Monday, 14 April 2008
Bonnie and Clyde, Boots, a Hat, Hawks, Butterflies, a New Moon and Mutton Pies ...
We're having a spate of weekends away. This weekend we travelled up to Christchurch for a niece's 21st.
It was a fancy Dress - we had to dress up as a movie character. Son S suggested we go as Bonnie and Clyde. We tried to look bad - which I 'm only slightly better at that than ABM. I really do wish I could look badder, but I'm far too self-conscious. As for ABM, well, he just looks like he's putting on a grumpy face for children at a Christmas party.
M made us the 'guns'.
I really don't really like dress-ups. Niece E said that when our side of the family go to dress-up parties, we never dress up and we always sit together. This time we broke tradition and dressed up, but we still all sat together. As we always do. For courage, solidarity and so we don't have to mingle. Ugh ... Mingling is sooo scary.
We rented a cabin at Meadowpark Holiday Park. (Very cosy and not as expensive as a motel.) We spent two sunny days in Christchurch and ate out. Starbucks for coffee, Yellow Train for bagels and Sunday morning in the Square, arriving just as the Cathedral campanologists were exercising their bell-ringing skills. I swear I could hear their arms getting tired.
On Saturday afternoon when ABM went off to find a golf course (he assures me he's not addicted; yeah, right) I went shopping with niece E. E is very good to shop with. We are very compatible. We go at the same pace and even if we both get lost and are a bit ditzy - it's still all good. We understand each other.
We looked for boots for me. I found the perfect pair, and on the way also found a hat that niece N told me looks just like the kind of hat a poet should wear. (Maybe that means it looks pretentious. Which is a disturbing thought ... people born in Southland don't usually do pretentious.)
Shopping at the mall means an absence of outside elements and distractions to battle; distance becomes irrelevant and crowds, fluorescent lighting and piped music lure you into the hunt. I like shopping in a mall - as long as it's only once a year and with a niece who's on the same wave-length.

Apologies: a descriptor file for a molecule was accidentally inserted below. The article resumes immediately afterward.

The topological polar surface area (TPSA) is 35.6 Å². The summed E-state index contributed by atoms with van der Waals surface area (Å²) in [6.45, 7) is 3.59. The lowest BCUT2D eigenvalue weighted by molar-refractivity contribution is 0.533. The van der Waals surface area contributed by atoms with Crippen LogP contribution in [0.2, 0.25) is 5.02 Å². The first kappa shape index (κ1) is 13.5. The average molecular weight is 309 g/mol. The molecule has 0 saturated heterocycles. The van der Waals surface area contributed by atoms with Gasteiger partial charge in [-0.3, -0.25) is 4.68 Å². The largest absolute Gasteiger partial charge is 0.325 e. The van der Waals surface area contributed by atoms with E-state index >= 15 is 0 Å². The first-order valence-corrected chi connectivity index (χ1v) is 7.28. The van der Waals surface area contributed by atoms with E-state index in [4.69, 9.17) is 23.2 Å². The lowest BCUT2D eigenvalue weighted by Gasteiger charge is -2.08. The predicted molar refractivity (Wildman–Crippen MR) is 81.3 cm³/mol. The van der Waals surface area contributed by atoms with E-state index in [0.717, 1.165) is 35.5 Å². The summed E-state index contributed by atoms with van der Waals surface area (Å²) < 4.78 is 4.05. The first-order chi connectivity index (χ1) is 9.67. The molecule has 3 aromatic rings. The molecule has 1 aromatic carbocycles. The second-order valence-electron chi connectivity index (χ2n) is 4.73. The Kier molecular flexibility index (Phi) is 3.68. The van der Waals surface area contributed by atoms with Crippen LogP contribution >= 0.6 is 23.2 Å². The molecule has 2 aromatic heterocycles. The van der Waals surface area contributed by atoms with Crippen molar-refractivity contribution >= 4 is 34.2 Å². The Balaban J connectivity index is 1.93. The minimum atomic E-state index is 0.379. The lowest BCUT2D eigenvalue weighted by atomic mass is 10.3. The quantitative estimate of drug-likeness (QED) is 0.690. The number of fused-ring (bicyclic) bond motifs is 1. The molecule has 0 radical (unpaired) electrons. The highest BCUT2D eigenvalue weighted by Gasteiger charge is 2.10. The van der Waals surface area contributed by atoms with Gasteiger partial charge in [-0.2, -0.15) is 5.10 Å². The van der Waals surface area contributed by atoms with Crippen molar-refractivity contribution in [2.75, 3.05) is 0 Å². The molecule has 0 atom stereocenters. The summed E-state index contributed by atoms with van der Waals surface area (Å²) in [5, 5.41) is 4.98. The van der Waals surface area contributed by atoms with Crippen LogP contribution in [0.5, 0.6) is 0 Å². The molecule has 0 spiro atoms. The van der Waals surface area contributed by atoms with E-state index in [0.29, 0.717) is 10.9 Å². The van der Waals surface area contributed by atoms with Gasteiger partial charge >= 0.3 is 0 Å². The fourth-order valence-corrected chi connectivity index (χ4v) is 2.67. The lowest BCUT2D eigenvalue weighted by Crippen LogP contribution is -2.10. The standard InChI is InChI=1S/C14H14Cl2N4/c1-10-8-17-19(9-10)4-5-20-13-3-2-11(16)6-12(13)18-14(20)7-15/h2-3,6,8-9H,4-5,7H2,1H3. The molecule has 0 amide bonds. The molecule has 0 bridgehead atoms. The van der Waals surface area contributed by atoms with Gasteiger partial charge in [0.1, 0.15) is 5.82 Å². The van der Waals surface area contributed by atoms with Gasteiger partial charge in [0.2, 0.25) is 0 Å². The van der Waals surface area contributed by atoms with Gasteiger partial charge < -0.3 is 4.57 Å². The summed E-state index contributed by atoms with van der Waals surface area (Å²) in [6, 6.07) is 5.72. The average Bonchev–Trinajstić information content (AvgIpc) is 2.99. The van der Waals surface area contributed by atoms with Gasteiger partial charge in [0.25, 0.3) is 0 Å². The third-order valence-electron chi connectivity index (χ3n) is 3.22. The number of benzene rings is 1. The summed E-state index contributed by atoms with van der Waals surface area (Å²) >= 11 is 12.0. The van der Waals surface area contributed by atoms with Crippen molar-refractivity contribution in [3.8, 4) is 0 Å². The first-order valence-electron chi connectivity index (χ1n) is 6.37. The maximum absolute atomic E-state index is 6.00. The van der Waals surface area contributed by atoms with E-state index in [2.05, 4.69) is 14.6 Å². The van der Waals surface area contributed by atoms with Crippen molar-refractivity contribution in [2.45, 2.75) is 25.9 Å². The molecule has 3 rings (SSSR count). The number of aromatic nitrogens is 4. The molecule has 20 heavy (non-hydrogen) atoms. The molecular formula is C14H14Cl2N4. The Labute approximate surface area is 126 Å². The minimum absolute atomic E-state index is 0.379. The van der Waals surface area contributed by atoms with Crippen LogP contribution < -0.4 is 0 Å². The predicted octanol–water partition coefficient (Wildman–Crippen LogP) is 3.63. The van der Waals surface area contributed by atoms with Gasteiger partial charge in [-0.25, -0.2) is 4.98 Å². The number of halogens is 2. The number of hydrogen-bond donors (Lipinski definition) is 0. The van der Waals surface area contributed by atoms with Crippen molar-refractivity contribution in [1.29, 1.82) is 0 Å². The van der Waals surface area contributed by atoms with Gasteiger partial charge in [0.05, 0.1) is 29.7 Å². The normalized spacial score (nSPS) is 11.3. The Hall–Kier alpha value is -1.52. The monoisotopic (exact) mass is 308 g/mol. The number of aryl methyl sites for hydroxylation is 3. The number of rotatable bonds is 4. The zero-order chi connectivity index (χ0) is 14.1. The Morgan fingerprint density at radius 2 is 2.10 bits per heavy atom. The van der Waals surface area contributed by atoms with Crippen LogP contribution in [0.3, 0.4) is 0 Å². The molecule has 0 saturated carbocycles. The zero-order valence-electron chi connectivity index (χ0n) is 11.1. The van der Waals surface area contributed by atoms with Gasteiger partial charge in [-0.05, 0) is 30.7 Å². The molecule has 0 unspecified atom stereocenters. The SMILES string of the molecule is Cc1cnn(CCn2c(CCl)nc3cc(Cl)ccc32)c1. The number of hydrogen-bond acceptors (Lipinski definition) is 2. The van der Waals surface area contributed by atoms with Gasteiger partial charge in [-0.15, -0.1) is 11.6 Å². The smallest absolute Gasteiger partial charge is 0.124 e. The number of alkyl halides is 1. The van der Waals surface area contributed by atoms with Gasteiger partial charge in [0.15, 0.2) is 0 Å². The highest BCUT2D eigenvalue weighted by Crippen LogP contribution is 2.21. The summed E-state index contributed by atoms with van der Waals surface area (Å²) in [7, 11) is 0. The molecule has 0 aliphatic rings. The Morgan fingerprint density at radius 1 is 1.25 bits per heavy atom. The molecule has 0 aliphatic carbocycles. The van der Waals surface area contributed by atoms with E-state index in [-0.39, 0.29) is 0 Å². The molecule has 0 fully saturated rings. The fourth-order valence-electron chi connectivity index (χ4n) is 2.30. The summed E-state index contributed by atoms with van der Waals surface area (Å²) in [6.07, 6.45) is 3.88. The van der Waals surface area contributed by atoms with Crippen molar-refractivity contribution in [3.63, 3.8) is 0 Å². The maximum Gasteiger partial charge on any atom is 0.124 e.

On the way home we had lunch in Timaru from the rise where you look out over Caroline Bay (always a favourite stop for us.) I appreciated all the old, 50s style motels with their square, art-deco roofs.
In Palmerston we stopped for ice creams and bought some McGregor mutton pies for tea, and enough to put some in the freezer. The shop had a piercing doorbell that kept shrieking. I don't know how the shop assistants there could stand it. It was migraine territory. They were being so stoic about it and wore the expressions of people suffering a siege.
It was so warm in Palmerston, the ice creams were melting faster than our tongues could slurp. There were a lot of other people eating ice creams. It's nice to know that the New Zealand tradition of eating an ice cream on a Sunday afternoon hasn't completely died out.
Today I noticed that for once the war memorial statue didn't have a beer bottle in its hand.
After Palmerston, is Waikouaiti with its cute little shops and library. As we drove through, I thought of kd. Waikouaiti is her home town.
As we neared Dunedin, I noticed autumn colours beginning to deepen in the poplars. We have had a charmed autumn so far, with warm temperatures. However, looking at the hills in North Otago and how dusty and brown they are - like camels - I can see we need some rain. Hawks were circling over the road looking for road kill, and in Palmerston I spotted a red admiral butterfly testing the shiny bumper of a car for nectar. ABM tells me that butterflies taste with their feet, landing on something to taste if it is food.
When we got home son C was still here. He'd spent the weekend in Dunedin. He was still in bed. Which means he'd probably been up all night, only hitting the sack at about six a.m. My brother used to do the same thing at about the same age; now he's got a top management job in the Public Sector in Wellington. After a mutton pie meal, C headed away back to Haast. A long trip - five hours - meaning he won't arrive there until the early hours ... which when I think about it, is now! (and probably means that C gets his night-owl tendencies from me rather than his uncle.)
Tonight there is a new moon - the shape of a 'c' for us in the southern hemisphere, and a 'd ' for those in the northern hemisphere. Each night it grows fatter. It is April already.
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